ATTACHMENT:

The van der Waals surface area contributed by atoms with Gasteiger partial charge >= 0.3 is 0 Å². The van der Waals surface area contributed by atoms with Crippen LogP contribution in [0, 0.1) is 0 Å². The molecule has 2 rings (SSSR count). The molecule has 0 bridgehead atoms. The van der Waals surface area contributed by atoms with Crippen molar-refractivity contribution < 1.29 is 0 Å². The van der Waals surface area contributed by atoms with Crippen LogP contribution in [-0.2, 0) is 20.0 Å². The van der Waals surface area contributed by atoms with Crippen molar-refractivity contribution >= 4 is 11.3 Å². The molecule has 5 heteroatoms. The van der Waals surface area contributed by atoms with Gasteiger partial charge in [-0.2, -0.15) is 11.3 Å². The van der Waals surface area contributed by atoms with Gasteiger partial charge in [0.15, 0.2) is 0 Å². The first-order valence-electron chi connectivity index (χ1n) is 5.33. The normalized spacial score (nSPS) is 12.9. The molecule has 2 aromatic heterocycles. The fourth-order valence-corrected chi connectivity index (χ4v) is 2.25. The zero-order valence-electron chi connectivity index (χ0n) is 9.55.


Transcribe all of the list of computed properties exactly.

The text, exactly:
The van der Waals surface area contributed by atoms with Gasteiger partial charge >= 0.3 is 0 Å². The van der Waals surface area contributed by atoms with Crippen LogP contribution in [0, 0.1) is 0 Å². The molecule has 2 rings (SSSR count). The molecule has 0 bridgehead atoms. The van der Waals surface area contributed by atoms with Crippen molar-refractivity contribution < 1.29 is 0 Å². The van der Waals surface area contributed by atoms with Crippen LogP contribution in [-0.2, 0) is 20.0 Å². The van der Waals surface area contributed by atoms with Crippen molar-refractivity contribution >= 4 is 11.3 Å². The molecule has 5 heteroatoms. The van der Waals surface area contributed by atoms with Gasteiger partial charge in [-0.2, -0.15) is 11.3 Å². The van der Waals surface area contributed by atoms with Gasteiger partial charge in [0.15, 0.2) is 0 Å². The first-order valence-electron chi connectivity index (χ1n) is 5.33. The normalized spacial score (nSPS) is 12.9. The molecule has 2 aromatic heterocycles. The fourth-order valence-corrected chi connectivity index (χ4v) is 2.25. The zero-order valence-electron chi connectivity index (χ0n) is 9.55.